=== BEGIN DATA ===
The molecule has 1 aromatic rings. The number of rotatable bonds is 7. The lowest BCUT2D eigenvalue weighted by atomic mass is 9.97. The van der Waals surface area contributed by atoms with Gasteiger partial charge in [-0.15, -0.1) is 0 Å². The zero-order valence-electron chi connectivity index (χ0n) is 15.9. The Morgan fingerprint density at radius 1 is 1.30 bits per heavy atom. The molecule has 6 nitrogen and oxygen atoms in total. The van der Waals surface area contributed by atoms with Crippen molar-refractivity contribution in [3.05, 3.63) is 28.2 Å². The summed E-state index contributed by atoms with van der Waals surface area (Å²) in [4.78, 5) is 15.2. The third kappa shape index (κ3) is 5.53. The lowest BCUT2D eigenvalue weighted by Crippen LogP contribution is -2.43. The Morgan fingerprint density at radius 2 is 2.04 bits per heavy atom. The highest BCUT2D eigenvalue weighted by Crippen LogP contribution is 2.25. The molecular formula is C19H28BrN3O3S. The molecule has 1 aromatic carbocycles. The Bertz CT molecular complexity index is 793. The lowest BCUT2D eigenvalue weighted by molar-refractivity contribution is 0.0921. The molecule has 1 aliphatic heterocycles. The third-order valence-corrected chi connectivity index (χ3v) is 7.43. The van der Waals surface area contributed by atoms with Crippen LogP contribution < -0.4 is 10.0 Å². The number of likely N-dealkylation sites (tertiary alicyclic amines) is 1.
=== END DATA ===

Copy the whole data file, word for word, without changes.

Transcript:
The molecule has 1 aromatic rings. The number of rotatable bonds is 7. The lowest BCUT2D eigenvalue weighted by atomic mass is 9.97. The van der Waals surface area contributed by atoms with Gasteiger partial charge in [-0.15, -0.1) is 0 Å². The zero-order valence-electron chi connectivity index (χ0n) is 15.9. The Morgan fingerprint density at radius 1 is 1.30 bits per heavy atom. The molecule has 6 nitrogen and oxygen atoms in total. The van der Waals surface area contributed by atoms with Crippen molar-refractivity contribution in [3.05, 3.63) is 28.2 Å². The summed E-state index contributed by atoms with van der Waals surface area (Å²) in [4.78, 5) is 15.2. The third kappa shape index (κ3) is 5.53. The lowest BCUT2D eigenvalue weighted by Crippen LogP contribution is -2.43. The Morgan fingerprint density at radius 2 is 2.04 bits per heavy atom. The highest BCUT2D eigenvalue weighted by Crippen LogP contribution is 2.25. The molecular formula is C19H28BrN3O3S. The molecule has 1 aromatic carbocycles. The Bertz CT molecular complexity index is 793. The lowest BCUT2D eigenvalue weighted by molar-refractivity contribution is 0.0921. The molecule has 1 aliphatic heterocycles. The third-order valence-corrected chi connectivity index (χ3v) is 7.43. The van der Waals surface area contributed by atoms with Crippen LogP contribution < -0.4 is 10.0 Å². The number of likely N-dealkylation sites (tertiary alicyclic amines) is 1.